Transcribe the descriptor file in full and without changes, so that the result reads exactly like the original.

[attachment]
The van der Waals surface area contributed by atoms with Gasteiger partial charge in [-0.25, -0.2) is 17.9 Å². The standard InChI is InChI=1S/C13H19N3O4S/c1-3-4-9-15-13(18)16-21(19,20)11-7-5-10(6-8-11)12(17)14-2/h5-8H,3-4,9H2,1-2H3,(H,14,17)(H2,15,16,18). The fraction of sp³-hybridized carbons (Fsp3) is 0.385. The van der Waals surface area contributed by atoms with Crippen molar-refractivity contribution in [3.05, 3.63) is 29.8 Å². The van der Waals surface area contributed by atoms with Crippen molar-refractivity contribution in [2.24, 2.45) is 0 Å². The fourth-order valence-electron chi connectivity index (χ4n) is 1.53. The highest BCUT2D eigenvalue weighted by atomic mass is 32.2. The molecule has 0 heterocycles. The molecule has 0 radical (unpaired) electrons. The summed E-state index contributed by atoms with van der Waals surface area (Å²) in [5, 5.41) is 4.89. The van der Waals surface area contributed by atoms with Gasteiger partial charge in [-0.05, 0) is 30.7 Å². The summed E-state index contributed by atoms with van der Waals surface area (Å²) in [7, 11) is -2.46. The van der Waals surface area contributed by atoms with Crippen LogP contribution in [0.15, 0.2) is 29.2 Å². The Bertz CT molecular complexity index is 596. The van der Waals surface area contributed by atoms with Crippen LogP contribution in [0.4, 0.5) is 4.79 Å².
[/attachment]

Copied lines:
The van der Waals surface area contributed by atoms with Gasteiger partial charge in [-0.25, -0.2) is 17.9 Å². The standard InChI is InChI=1S/C13H19N3O4S/c1-3-4-9-15-13(18)16-21(19,20)11-7-5-10(6-8-11)12(17)14-2/h5-8H,3-4,9H2,1-2H3,(H,14,17)(H2,15,16,18). The fraction of sp³-hybridized carbons (Fsp3) is 0.385. The van der Waals surface area contributed by atoms with Crippen molar-refractivity contribution in [3.05, 3.63) is 29.8 Å². The van der Waals surface area contributed by atoms with Crippen molar-refractivity contribution in [2.24, 2.45) is 0 Å². The fourth-order valence-electron chi connectivity index (χ4n) is 1.53. The highest BCUT2D eigenvalue weighted by atomic mass is 32.2. The molecule has 0 heterocycles. The molecule has 0 radical (unpaired) electrons. The summed E-state index contributed by atoms with van der Waals surface area (Å²) in [5, 5.41) is 4.89. The van der Waals surface area contributed by atoms with Gasteiger partial charge in [-0.05, 0) is 30.7 Å². The summed E-state index contributed by atoms with van der Waals surface area (Å²) in [7, 11) is -2.46. The van der Waals surface area contributed by atoms with Crippen LogP contribution in [0.15, 0.2) is 29.2 Å². The Bertz CT molecular complexity index is 596. The van der Waals surface area contributed by atoms with Crippen LogP contribution in [0.4, 0.5) is 4.79 Å².